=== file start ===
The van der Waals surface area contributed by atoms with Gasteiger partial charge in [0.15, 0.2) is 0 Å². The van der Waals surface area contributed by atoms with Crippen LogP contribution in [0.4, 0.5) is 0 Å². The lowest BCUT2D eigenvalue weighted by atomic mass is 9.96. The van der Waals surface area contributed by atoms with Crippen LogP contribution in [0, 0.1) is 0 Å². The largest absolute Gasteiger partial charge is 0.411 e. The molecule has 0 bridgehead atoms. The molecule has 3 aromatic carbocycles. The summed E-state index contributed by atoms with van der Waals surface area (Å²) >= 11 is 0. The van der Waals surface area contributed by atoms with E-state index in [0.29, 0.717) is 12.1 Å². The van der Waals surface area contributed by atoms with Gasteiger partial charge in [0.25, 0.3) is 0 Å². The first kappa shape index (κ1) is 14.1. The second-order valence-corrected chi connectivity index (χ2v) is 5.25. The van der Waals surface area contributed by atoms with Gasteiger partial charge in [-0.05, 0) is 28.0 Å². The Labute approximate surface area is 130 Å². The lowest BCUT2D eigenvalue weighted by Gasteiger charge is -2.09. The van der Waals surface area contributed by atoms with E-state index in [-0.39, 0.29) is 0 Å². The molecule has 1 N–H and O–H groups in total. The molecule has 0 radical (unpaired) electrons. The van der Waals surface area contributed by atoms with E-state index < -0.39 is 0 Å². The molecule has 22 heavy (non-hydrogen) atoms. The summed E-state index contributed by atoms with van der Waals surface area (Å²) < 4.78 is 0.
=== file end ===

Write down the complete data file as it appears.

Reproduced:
The van der Waals surface area contributed by atoms with Gasteiger partial charge in [0.15, 0.2) is 0 Å². The van der Waals surface area contributed by atoms with Crippen LogP contribution in [0.4, 0.5) is 0 Å². The lowest BCUT2D eigenvalue weighted by atomic mass is 9.96. The van der Waals surface area contributed by atoms with Crippen LogP contribution in [0, 0.1) is 0 Å². The largest absolute Gasteiger partial charge is 0.411 e. The molecule has 0 bridgehead atoms. The molecule has 3 aromatic carbocycles. The summed E-state index contributed by atoms with van der Waals surface area (Å²) >= 11 is 0. The van der Waals surface area contributed by atoms with E-state index in [0.29, 0.717) is 12.1 Å². The van der Waals surface area contributed by atoms with Gasteiger partial charge in [0.25, 0.3) is 0 Å². The first kappa shape index (κ1) is 14.1. The second-order valence-corrected chi connectivity index (χ2v) is 5.25. The van der Waals surface area contributed by atoms with Gasteiger partial charge in [-0.05, 0) is 28.0 Å². The Labute approximate surface area is 130 Å². The lowest BCUT2D eigenvalue weighted by Gasteiger charge is -2.09. The van der Waals surface area contributed by atoms with E-state index in [-0.39, 0.29) is 0 Å². The molecule has 1 N–H and O–H groups in total. The molecule has 0 radical (unpaired) electrons. The van der Waals surface area contributed by atoms with E-state index < -0.39 is 0 Å². The molecule has 22 heavy (non-hydrogen) atoms. The summed E-state index contributed by atoms with van der Waals surface area (Å²) < 4.78 is 0.